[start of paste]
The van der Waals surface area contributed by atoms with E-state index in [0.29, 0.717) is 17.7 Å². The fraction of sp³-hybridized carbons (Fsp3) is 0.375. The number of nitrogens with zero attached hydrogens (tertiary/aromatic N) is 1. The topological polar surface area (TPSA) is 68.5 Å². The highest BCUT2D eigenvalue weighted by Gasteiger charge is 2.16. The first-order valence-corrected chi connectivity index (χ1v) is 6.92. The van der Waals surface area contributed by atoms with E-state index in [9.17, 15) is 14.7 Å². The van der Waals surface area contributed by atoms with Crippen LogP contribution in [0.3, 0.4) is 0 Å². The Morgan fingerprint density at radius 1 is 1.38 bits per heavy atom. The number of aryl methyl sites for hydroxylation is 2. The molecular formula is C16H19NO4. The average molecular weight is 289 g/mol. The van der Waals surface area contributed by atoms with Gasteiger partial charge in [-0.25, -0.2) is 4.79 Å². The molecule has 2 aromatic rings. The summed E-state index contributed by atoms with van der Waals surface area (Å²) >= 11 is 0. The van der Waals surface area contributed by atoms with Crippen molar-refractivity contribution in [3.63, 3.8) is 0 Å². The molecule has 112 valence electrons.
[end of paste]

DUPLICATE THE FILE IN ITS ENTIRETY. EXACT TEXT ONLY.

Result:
The van der Waals surface area contributed by atoms with E-state index in [0.29, 0.717) is 17.7 Å². The fraction of sp³-hybridized carbons (Fsp3) is 0.375. The number of nitrogens with zero attached hydrogens (tertiary/aromatic N) is 1. The topological polar surface area (TPSA) is 68.5 Å². The highest BCUT2D eigenvalue weighted by Gasteiger charge is 2.16. The first-order valence-corrected chi connectivity index (χ1v) is 6.92. The van der Waals surface area contributed by atoms with E-state index in [9.17, 15) is 14.7 Å². The van der Waals surface area contributed by atoms with Crippen LogP contribution in [0.3, 0.4) is 0 Å². The Morgan fingerprint density at radius 1 is 1.38 bits per heavy atom. The number of aryl methyl sites for hydroxylation is 2. The molecular formula is C16H19NO4. The average molecular weight is 289 g/mol. The van der Waals surface area contributed by atoms with Gasteiger partial charge in [-0.25, -0.2) is 4.79 Å². The molecule has 2 aromatic rings. The summed E-state index contributed by atoms with van der Waals surface area (Å²) >= 11 is 0. The van der Waals surface area contributed by atoms with Crippen molar-refractivity contribution in [3.63, 3.8) is 0 Å². The molecule has 112 valence electrons.